Federal Environment Minister Josh Frydenberg has questioned the stability of the South Australian electricity grid following a state-wide power blackout in the midst of a major storm.
But South Australian Premier Jay Weatherill denies the outage has anything to do with the state's reliance on intermittent renewable energy and the recent closure of its last coal-fired power station.
More than one million homes are without power and the hospitals across the state are operating on back-up power after the state lost electricity about 4pm on Wednesday.
Mr Frydenberg says the state-wide blackout is "clearly not adequate" and wants to convene a meeting of the COAG energy council to make sure it never happens again.
"The ramifications are huge for so many people involved," he told ABC Television on Wednesday evening.
The outage is understood to have been caused when the storm knocked out transmission towers, cutting the frequency to the system.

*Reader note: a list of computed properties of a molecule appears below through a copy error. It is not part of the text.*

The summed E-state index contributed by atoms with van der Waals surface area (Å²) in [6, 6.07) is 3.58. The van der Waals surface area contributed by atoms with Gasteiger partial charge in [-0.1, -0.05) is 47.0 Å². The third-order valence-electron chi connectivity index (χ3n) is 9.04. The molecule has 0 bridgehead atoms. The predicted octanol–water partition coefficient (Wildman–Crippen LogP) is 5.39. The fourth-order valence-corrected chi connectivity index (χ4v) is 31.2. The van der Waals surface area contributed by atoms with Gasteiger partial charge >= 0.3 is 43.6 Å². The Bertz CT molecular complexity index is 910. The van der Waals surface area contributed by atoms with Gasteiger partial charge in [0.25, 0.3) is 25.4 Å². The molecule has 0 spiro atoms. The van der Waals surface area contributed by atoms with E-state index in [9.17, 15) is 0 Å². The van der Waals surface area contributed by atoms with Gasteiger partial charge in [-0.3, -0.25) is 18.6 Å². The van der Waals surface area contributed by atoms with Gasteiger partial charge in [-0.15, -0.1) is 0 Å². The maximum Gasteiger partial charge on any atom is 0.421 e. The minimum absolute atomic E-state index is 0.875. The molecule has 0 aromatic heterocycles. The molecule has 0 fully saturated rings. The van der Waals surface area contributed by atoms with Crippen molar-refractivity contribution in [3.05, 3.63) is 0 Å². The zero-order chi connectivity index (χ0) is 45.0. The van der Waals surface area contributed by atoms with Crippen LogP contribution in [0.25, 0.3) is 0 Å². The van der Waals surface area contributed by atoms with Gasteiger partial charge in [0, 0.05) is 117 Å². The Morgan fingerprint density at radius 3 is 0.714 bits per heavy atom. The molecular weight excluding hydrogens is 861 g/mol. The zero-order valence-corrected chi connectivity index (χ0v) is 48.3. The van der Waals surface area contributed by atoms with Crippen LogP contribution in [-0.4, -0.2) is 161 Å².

Mr Weatherill says that tripped the system, which shut down and severed interconnection with the Victorian electricity grid - South Australia's only connection to the national electricity grid.
South Australia relies on renewables - mainly wind power - for more than 40 per cent of its power.
But the premier insists that isn't the cause of the outage and says the same "dramatic event" would have shorted any system in the world.
"This is the system protecting itself," he said, adding it had nothing to do with the May closure of Port Augusta's coal-fired power station.
"For people to be saying those things without being appraised of all the facts shows people are using this to play politics."
Mr Frydenberg said the system's stability must be questioned after the outage, but cautioned that the underlying cause was the storm.
"Questions are raised by the virtue of the increasing amount of renewables," he said.
It's not clear how long it could take for power to be restored across the state, but some homes could be without power until Thursday.